Jim Cantore: Intrepid Weather Channel reporter almost wiped out by flying branch during Hurricane Ian
PUNTA GORDA, FLORIDA: Hurricane Ian swamped the southwest Florida coast with water and smashing trees on Wednesday, September 27. Unleashing catastrophic flooding and minacious winds, the monster storm made landfall near Fort Myers, Florida. But all this destruction caused by the colossal storm was not enough to stop meteorologist Jim Cantore from doing his job.
Cantore, who is known for his reports from the scene of some of the most vicious storms in the US, was at ground zero to cover the destruction caused by Hurricane Ian, from Punta Gorda, about 20 miles away across Charlotte Harbor. But the assignment had breathtaking risks of its own.
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Battling the howling winds of Hurricane Ian, Cantore was religiously doing a live man-on-the-street report when he got struck by a flying tree branch, which hit him in the leg and knocked him over. The footage shared by Joel Franco gave a clear indication of how hard it was for Cantore to stand up straight and dodge debris. "You know what, I think I’m just going to come in here for a second," Cantore said on the Weather Channel stream as he struggled to grab a street sign. "Just give me a second. I’m fine," he added.
Jim Cantore literally hit by a flying tree branch during a live report. Please get this man off the street. pic.twitter.com/D6UOizGArc— Scott Gustin (@ScottGustin) September 28, 2022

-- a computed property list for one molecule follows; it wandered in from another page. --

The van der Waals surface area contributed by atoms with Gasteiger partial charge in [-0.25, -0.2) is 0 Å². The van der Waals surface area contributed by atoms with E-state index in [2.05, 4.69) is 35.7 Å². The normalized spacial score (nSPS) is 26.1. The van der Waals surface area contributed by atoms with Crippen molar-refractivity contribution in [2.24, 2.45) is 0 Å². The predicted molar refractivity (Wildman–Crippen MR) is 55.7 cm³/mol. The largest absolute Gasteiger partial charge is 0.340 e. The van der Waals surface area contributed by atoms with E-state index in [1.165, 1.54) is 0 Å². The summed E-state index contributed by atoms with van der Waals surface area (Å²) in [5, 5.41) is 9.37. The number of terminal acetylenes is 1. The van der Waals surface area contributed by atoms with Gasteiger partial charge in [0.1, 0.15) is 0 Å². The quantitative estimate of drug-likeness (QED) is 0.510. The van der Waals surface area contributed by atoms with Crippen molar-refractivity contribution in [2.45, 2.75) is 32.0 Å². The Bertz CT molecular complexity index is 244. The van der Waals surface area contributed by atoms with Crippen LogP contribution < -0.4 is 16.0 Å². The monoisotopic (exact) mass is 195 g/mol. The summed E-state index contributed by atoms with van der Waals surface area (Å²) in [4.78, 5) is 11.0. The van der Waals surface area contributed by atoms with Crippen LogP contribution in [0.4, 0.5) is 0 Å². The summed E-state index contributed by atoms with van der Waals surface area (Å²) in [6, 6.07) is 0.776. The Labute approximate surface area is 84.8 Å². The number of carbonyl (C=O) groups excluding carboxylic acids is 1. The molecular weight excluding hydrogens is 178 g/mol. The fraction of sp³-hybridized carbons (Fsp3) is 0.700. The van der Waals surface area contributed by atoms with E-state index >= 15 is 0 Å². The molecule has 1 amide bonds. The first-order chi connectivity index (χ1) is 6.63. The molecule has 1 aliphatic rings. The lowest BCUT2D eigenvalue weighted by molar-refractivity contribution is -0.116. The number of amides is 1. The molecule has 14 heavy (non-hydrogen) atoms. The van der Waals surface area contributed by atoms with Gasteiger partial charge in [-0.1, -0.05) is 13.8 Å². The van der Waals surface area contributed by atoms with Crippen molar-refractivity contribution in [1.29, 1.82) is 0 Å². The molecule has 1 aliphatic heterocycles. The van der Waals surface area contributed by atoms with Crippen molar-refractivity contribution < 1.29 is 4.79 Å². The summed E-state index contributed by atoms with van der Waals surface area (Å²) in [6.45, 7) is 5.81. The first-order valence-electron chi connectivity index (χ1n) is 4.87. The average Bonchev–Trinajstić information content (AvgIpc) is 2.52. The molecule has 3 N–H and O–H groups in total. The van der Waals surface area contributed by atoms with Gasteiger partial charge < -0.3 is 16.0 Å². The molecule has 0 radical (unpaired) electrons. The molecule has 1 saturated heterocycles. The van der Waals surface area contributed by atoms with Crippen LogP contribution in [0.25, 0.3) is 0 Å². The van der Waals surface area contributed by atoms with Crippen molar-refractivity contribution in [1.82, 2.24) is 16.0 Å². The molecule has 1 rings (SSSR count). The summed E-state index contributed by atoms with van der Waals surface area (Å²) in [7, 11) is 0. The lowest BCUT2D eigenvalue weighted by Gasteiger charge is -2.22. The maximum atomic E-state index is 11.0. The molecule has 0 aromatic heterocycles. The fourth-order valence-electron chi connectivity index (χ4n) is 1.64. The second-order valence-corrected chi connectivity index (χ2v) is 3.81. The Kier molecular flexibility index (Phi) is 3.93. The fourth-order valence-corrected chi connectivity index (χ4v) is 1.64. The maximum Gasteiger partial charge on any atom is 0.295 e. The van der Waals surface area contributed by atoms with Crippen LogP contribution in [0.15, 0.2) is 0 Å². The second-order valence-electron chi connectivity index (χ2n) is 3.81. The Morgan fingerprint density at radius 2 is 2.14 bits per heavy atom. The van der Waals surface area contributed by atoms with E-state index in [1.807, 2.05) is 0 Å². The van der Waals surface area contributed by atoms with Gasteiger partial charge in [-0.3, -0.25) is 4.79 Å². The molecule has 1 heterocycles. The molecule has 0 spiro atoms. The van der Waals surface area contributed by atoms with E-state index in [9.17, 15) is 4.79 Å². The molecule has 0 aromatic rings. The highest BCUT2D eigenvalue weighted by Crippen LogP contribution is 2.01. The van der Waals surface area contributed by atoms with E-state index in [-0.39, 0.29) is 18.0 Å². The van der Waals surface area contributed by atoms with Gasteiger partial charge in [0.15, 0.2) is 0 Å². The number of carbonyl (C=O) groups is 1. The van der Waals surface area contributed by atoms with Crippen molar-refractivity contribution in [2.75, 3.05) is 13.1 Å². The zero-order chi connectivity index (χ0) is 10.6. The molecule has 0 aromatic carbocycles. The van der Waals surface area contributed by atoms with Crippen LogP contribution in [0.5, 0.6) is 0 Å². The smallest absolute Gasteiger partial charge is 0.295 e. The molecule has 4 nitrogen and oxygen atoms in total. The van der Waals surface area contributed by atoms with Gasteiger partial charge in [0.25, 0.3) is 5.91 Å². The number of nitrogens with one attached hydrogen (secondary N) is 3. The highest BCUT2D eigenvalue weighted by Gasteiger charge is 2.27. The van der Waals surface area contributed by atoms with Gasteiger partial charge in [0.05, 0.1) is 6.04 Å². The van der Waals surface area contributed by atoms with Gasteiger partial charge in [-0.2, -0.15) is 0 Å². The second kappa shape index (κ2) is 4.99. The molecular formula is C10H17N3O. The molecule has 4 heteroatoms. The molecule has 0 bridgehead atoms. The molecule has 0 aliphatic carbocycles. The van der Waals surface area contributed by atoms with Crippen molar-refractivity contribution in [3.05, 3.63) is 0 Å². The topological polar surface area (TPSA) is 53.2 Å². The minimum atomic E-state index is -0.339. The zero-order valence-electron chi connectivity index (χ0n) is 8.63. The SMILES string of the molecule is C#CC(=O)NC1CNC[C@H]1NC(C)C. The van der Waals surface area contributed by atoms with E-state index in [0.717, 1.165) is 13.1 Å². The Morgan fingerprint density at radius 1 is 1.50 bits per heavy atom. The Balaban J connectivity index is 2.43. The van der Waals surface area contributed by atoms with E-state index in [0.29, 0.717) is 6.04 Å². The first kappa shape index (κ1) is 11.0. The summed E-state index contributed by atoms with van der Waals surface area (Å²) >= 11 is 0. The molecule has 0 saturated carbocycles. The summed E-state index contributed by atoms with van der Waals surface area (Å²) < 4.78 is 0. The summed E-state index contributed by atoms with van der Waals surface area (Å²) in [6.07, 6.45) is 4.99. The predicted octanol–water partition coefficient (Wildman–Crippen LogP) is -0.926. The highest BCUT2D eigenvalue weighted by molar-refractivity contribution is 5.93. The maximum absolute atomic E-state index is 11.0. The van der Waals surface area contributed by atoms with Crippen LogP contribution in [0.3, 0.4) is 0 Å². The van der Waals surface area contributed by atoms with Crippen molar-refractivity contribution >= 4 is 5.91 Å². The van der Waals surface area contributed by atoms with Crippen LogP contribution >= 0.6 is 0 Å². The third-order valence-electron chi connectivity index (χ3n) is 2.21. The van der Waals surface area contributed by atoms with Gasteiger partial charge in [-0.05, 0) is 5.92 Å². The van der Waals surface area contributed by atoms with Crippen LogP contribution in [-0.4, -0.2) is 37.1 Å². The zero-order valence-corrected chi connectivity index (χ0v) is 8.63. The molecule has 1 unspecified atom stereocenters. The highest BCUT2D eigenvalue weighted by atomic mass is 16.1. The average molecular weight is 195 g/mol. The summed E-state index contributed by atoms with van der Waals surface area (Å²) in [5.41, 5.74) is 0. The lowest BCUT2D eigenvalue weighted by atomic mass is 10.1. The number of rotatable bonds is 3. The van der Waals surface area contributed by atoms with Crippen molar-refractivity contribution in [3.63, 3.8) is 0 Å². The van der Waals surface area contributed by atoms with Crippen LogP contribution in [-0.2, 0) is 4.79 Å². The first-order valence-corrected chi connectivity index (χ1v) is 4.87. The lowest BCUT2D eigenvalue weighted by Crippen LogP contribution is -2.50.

In a later clip, Cantore was seen saying: ”We have come up here for safety from the surge…and where we were earlier, it looks like there’s three or four feet of water. Waves crashing over the area from earlier this morning.” He continues, “This is one of the worst hurricanes I have ever been in. It may be the worst in terms of covering over 25 years and 90 storms. “It looks like a North Atlantic Ocean storm here in Fort Myers,” the meteorologist said while hinting at the waves coming closer to the building, where he took shelter “The ocean, the river, and the gulf has taken over everything.”
We're officially in the thick of things.— The Weather Channel (@weatherchannel) September 28, 2022
Our coverage of #Ian continues on The Weather Channel. @mikeseidel gives an update from Fort Myers, Florida: pic.twitter.com/8PKjGLBKZz
In the eye wall of #Hurricane #Ian in Fort Myers. We're live on @weatherchannel along with @StephanieAbrams and @JimCantore #HurricanIan pic.twitter.com/gSBdmAUjWX— Mike Seidel (@mikeseidel) September 28, 2022
There's a saying that goes "If Jim Cantore's in town, you shouldn't be." Considered one of the best in business, Cantore garnered a cult among the audience following his daring coverage of hurricanes and other major weather events. The meteorologist has been working with the weather channel since graduating from Lyndon State College in 1968.
What makes him a star weather reporter is his ability to break down complex scientific term into layman's language to give his audience a better context of the situation. He is also featured front and center in some of the wildest weather footage ever captured. Apart from weather reports, he also rose to fame with his occasional sit-ins for Al Roker on The Today Show.
However, coming back to Hurricane Ian, the Category 4 hurricane was registering winds of 150 miles per hour as of 2.10 pm. The storm was heading inland, where it was expected to weaken, but residents in central Florida could still experience hurricane-force winds. The local emergency managers have already asked residents to evacuate the area near Punta Gorda, which also took a direct hit from Hurricane Charley back in 2004. The storm previously tore into Cuba, killing two people and bringing down the country's electrical grid.